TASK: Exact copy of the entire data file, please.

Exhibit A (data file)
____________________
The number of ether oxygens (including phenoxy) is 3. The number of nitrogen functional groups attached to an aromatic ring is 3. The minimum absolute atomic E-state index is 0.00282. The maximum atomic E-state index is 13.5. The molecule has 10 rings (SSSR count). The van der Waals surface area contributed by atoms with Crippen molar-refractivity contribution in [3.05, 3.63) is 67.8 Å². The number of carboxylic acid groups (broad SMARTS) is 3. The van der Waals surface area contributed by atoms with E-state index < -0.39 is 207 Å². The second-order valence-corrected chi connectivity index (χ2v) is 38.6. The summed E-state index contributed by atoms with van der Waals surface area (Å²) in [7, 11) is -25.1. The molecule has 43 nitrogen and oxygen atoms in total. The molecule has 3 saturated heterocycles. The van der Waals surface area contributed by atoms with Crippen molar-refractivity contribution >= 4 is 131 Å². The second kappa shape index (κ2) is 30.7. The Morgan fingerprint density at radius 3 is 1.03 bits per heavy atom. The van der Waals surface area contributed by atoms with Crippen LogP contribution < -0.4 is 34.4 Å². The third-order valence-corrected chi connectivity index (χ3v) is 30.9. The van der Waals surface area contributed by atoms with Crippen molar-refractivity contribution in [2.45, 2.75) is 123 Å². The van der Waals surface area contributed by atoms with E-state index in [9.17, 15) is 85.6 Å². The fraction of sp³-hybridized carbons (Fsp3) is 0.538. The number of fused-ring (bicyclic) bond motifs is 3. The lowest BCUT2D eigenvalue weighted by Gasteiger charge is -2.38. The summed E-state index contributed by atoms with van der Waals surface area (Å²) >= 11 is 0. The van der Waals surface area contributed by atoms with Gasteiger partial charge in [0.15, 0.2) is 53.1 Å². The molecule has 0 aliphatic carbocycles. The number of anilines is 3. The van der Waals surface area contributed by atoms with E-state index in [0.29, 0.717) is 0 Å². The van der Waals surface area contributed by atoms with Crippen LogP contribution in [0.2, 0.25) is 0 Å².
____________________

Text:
The number of ether oxygens (including phenoxy) is 3. The number of nitrogen functional groups attached to an aromatic ring is 3. The minimum absolute atomic E-state index is 0.00282. The maximum atomic E-state index is 13.5. The molecule has 10 rings (SSSR count). The van der Waals surface area contributed by atoms with Crippen molar-refractivity contribution in [3.05, 3.63) is 67.8 Å². The number of carboxylic acid groups (broad SMARTS) is 3. The van der Waals surface area contributed by atoms with E-state index < -0.39 is 207 Å². The second-order valence-corrected chi connectivity index (χ2v) is 38.6. The summed E-state index contributed by atoms with van der Waals surface area (Å²) in [7, 11) is -25.1. The molecule has 43 nitrogen and oxygen atoms in total. The molecule has 3 saturated heterocycles. The van der Waals surface area contributed by atoms with Crippen molar-refractivity contribution >= 4 is 131 Å². The second kappa shape index (κ2) is 30.7. The Morgan fingerprint density at radius 3 is 1.03 bits per heavy atom. The van der Waals surface area contributed by atoms with Crippen LogP contribution < -0.4 is 34.4 Å². The third-order valence-corrected chi connectivity index (χ3v) is 30.9. The van der Waals surface area contributed by atoms with Crippen molar-refractivity contribution in [2.45, 2.75) is 123 Å². The van der Waals surface area contributed by atoms with E-state index in [9.17, 15) is 85.6 Å². The fraction of sp³-hybridized carbons (Fsp3) is 0.538. The number of fused-ring (bicyclic) bond motifs is 3. The lowest BCUT2D eigenvalue weighted by Gasteiger charge is -2.38. The summed E-state index contributed by atoms with van der Waals surface area (Å²) >= 11 is 0. The van der Waals surface area contributed by atoms with Gasteiger partial charge in [0.15, 0.2) is 53.1 Å². The molecule has 0 aliphatic carbocycles. The number of anilines is 3. The van der Waals surface area contributed by atoms with E-state index in [0.29, 0.717) is 0 Å². The van der Waals surface area contributed by atoms with Crippen LogP contribution in [0.2, 0.25) is 0 Å².